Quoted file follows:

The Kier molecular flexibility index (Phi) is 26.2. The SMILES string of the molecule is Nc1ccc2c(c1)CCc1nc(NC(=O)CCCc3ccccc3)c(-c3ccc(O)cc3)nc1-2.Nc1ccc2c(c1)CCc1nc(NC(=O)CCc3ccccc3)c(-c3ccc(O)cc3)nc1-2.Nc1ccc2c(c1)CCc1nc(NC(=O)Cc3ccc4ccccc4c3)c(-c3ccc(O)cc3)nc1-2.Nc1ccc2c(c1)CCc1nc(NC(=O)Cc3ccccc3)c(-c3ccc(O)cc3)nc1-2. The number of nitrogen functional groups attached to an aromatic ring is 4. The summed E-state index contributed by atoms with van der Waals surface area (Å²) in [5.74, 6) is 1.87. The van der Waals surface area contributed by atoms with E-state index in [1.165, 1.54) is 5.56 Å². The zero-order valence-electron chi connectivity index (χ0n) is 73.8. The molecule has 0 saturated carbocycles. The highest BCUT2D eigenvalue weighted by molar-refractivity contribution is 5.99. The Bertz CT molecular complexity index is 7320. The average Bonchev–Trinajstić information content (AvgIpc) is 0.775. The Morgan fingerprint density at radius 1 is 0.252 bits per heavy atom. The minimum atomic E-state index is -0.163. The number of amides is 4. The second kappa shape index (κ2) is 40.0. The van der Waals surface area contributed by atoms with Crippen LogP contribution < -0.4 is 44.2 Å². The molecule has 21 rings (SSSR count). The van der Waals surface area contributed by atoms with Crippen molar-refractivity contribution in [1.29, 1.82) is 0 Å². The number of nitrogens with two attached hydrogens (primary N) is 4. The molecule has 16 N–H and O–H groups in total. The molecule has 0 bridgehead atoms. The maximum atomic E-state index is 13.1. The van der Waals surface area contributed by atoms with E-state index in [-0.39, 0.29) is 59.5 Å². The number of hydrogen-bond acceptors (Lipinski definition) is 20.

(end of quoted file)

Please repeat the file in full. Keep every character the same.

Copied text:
The Kier molecular flexibility index (Phi) is 26.2. The SMILES string of the molecule is Nc1ccc2c(c1)CCc1nc(NC(=O)CCCc3ccccc3)c(-c3ccc(O)cc3)nc1-2.Nc1ccc2c(c1)CCc1nc(NC(=O)CCc3ccccc3)c(-c3ccc(O)cc3)nc1-2.Nc1ccc2c(c1)CCc1nc(NC(=O)Cc3ccc4ccccc4c3)c(-c3ccc(O)cc3)nc1-2.Nc1ccc2c(c1)CCc1nc(NC(=O)Cc3ccccc3)c(-c3ccc(O)cc3)nc1-2. The number of nitrogen functional groups attached to an aromatic ring is 4. The summed E-state index contributed by atoms with van der Waals surface area (Å²) in [5.74, 6) is 1.87. The van der Waals surface area contributed by atoms with E-state index in [1.165, 1.54) is 5.56 Å². The zero-order valence-electron chi connectivity index (χ0n) is 73.8. The molecule has 0 saturated carbocycles. The highest BCUT2D eigenvalue weighted by molar-refractivity contribution is 5.99. The Bertz CT molecular complexity index is 7320. The average Bonchev–Trinajstić information content (AvgIpc) is 0.775. The Morgan fingerprint density at radius 1 is 0.252 bits per heavy atom. The minimum atomic E-state index is -0.163. The number of amides is 4. The second kappa shape index (κ2) is 40.0. The van der Waals surface area contributed by atoms with Crippen LogP contribution < -0.4 is 44.2 Å². The molecule has 21 rings (SSSR count). The van der Waals surface area contributed by atoms with Crippen molar-refractivity contribution in [1.29, 1.82) is 0 Å². The number of nitrogens with two attached hydrogens (primary N) is 4. The molecule has 16 N–H and O–H groups in total. The molecule has 0 bridgehead atoms. The maximum atomic E-state index is 13.1. The van der Waals surface area contributed by atoms with E-state index in [-0.39, 0.29) is 59.5 Å². The number of hydrogen-bond acceptors (Lipinski definition) is 20.